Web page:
Apple previews iOS 17 accessibility features: Assistive Access, Personal Voice and Live Speech, more

Home » Apple previews iOS 17 accessibility features: Assistive Access, Personal Voice and Live Speech, more
Apple previews iOS 17 accessibility features: Assistive Access, Personal Voice and Live Speech, more


Ahead of WWDC in June, Apple today has announced a range of new accessibility features coming to iPhone and iPad this year. The new features include a new “Assistive Access” interface option, Live Speech, Personal Voice Advance Speech, and more.

The first new feature announced by Apple today is called Assistive Access, and the company says this feature is meant to support users with cognitive disabilities.

Assistive Access uses innovations in design to distill apps and experiences to their essential features in order to lighten cognitive load. The feature reflects feedback from people with cognitive disabilities and their trusted supporters — focusing on the activities they enjoy — and that are foundational to iPhone and iPad: connecting with loved ones, capturing and enjoying photos, and listening to music.

Assistive Access includes a customized experience for Phone and FaceTime, which have been combined into a single Calls app, as well as Messages, Camera, Photos, and Music. The feature offers a distinct interface with high contrast buttons and large text labels, as well as tools to help trusted supporters tailor the experience for the individual they support. For example, for users who prefer communicating visually, Messages includes an emoji-only keyboard and the option to record a video message to share with loved ones. Users and trusted supporters can also choose between a more visual, grid-based layout for their Home Screen and apps, or a row-based layout for users who prefer text.

Next up, Apple has announced a new feature called Live Speech. This allows iPhone, iPad, and Mac users to type what they want to say to have it be spoken out loud during phone and FaceTime calls as well as in-person conversations. Users can also save commonly used phrases to chime in quickly during lively conversation.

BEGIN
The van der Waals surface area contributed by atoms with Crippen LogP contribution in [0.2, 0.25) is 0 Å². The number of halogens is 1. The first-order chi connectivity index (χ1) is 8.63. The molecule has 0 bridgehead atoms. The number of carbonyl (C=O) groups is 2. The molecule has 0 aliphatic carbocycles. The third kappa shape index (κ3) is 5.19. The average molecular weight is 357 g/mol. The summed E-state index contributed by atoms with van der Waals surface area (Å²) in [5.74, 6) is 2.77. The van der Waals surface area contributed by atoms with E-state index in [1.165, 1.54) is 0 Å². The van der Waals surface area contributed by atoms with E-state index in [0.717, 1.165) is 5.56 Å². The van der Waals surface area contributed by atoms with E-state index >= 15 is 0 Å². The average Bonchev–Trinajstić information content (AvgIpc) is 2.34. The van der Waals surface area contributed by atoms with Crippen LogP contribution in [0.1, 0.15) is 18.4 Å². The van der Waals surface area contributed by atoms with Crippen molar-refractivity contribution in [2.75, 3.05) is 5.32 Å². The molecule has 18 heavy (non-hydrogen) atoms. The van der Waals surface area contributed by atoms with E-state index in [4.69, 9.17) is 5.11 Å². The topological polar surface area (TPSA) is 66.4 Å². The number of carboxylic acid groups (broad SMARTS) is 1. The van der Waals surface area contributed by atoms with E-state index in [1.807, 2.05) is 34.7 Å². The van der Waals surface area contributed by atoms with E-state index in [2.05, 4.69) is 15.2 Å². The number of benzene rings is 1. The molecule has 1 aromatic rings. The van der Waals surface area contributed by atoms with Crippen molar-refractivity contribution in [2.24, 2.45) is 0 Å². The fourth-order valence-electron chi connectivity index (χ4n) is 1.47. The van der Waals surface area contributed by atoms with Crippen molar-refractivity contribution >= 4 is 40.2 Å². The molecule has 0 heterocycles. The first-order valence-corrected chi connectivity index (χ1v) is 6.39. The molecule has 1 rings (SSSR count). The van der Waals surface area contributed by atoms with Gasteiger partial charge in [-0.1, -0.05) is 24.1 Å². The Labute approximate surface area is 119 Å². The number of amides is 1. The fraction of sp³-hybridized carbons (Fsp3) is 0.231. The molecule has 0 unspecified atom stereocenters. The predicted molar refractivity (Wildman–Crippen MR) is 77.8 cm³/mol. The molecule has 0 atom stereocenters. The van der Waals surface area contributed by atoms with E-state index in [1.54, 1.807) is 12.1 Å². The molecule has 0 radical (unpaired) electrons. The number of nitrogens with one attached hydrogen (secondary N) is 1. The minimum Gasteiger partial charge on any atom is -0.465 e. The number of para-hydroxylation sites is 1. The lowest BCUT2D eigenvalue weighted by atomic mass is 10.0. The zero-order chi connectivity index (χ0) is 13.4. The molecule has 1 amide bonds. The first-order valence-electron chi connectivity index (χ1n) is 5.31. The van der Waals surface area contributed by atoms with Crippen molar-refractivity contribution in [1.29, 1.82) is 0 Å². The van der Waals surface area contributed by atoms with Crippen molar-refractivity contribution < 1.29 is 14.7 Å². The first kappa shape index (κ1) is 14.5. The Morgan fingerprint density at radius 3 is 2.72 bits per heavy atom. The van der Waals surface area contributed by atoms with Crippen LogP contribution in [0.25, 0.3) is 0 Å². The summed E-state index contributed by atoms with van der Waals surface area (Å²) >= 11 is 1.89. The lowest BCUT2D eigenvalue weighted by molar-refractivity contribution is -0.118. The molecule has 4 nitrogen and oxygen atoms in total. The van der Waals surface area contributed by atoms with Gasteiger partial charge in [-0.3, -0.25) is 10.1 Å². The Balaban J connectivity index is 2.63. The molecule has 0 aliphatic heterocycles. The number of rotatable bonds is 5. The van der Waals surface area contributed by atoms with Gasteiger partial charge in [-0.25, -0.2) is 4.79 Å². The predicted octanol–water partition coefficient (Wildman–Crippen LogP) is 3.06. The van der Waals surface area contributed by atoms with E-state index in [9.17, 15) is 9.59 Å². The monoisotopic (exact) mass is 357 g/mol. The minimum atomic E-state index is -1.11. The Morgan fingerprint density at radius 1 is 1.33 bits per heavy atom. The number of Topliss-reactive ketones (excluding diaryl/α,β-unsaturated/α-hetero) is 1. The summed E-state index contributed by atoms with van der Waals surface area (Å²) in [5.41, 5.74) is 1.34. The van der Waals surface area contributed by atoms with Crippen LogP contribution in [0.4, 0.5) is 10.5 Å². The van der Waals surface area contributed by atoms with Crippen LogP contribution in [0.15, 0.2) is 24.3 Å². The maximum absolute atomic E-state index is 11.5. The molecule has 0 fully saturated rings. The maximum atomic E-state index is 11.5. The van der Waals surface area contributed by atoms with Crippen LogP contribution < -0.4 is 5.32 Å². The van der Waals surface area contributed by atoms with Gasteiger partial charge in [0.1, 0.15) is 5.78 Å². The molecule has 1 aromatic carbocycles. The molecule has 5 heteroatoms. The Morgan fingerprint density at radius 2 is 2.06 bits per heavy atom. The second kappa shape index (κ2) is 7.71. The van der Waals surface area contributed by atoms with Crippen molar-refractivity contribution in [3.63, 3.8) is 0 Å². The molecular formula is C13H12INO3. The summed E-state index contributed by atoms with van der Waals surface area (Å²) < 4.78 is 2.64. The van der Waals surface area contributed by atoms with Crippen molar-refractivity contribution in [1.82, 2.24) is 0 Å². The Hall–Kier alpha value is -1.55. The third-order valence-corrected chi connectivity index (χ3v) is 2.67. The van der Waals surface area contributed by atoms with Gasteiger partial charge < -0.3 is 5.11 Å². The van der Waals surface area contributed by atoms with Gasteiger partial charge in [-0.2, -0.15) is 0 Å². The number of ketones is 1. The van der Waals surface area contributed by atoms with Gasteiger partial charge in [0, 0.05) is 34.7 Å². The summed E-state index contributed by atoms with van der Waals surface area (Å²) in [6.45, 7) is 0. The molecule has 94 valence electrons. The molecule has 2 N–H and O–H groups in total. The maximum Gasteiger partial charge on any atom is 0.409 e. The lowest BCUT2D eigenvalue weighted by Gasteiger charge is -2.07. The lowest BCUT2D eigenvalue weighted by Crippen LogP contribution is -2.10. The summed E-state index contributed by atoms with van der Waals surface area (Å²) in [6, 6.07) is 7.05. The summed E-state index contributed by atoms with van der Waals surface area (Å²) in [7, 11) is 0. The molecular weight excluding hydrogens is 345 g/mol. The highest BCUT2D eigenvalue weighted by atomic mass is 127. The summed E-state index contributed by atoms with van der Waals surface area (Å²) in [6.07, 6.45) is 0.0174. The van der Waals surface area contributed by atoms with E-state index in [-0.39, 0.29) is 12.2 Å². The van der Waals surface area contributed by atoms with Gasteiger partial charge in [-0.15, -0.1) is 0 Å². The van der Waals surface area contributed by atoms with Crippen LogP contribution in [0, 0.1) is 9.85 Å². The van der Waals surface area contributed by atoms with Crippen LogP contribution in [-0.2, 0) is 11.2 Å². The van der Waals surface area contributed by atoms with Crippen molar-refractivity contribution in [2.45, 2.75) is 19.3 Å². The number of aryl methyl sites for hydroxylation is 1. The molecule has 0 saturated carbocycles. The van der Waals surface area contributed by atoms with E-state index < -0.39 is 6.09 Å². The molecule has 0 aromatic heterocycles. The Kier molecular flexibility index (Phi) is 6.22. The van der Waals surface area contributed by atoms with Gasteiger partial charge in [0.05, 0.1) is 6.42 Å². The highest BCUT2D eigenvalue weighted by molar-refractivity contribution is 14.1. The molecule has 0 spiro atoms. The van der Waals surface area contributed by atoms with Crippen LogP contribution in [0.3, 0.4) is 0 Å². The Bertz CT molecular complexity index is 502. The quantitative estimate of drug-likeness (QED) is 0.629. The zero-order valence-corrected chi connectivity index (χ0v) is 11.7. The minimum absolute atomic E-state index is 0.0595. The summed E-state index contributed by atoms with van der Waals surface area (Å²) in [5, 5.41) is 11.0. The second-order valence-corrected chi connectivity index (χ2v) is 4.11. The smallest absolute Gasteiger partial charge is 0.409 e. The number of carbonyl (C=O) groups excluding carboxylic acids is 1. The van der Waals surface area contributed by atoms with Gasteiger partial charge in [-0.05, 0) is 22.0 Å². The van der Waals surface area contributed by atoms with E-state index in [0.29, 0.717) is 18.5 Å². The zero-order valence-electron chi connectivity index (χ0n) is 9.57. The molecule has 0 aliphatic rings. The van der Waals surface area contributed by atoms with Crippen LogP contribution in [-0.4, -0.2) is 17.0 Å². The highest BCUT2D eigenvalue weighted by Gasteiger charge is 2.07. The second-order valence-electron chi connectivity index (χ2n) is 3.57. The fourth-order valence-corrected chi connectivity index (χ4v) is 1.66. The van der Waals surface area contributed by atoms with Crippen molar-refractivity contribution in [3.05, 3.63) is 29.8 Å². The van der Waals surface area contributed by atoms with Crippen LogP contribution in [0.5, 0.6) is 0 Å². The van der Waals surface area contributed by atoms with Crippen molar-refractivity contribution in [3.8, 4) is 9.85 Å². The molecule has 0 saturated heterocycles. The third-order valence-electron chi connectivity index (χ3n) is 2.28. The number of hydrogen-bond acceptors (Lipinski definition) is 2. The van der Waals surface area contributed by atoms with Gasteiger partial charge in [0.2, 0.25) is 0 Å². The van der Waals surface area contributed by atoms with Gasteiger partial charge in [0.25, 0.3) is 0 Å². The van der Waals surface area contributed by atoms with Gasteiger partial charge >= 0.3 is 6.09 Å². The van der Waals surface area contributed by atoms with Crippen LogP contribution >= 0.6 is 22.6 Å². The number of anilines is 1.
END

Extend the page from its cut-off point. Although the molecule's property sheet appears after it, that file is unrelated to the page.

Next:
There’s also a new component to this feature called Personal Voice for users who are at risk of losing their ability to speak. Apple says that this feature is a “simple and secure way to create a voice that sounds like them.”

For users at risk of losing their ability to speak — such as those with a recent diagnosis of ALS (amyotrophic lateral sclerosis) or other conditions that can progressively impact speaking ability — Personal Voice is a simple and secure way to create a voice that sounds like them. 

Users can create a Personal Voice by reading along with a randomized set of text prompts to record 15 minutes of audio on iPhone or iPad. This speech accessibility feature uses on-device machine learning to keep users’ information private and secure and integrates seamlessly with Live Speech so users can speak with their Personal Voice when connecting with loved ones

Apple is also expanding the Detection features in the Magnifier app:

Point and Speak in Magnifier makes it easier for users with vision disabilities to interact with physical objects that have several text labels. For example, while using a household appliance — such as a microwave — Point and Speak combines input from the Camera app, the LiDAR Scanner, and on-device machine learning to announce the text on each button as users move their finger across the keypad.

Point and Speak is built into the Magnifier app on iPhone and iPad, works great with VoiceOver, and can be used with other Magnifier features such as People Detection, Door Detection, and Image Descriptions to help users navigate their physical environment.

Other new Accessibility announcements today from Apple:

  • Deaf or hard-of-hearing users can pair Made for iPhone hearing devices directly to Mac and customize them for their hearing comfort.
  • Voice Control adds phonetic suggestions for text editing so users who type with their voice can choose the right word out of several that might sound alike, like “do,” “due,” and “dew.” Additionally, with Voice Control Guide, users can learn tips and tricks about using voice commands as an alternative to touch and typing across iPhone, iPad, and Mac.
  • Users with physical and motor disabilities who use Switch Control can turn any switch into a virtual game controller to play their favorite games on iPhone and iPad.
  • For users with low vision, Text Size is now easier to adjust across Mac apps such as Finder, Messages, Mail, Calendar, and Notes.
  • Users who are sensitive to rapid animations can automatically pause images with moving elements, such as GIFs, in Messages and Safari.
  • For VoiceOver users, Siri voices sound natural and expressive even at high rates of speech feedback; users can also customize the rate at which Siri speaks to them, with options ranging from 0.8x to 2x.

Apple says that all of these new software features are coming later this year.

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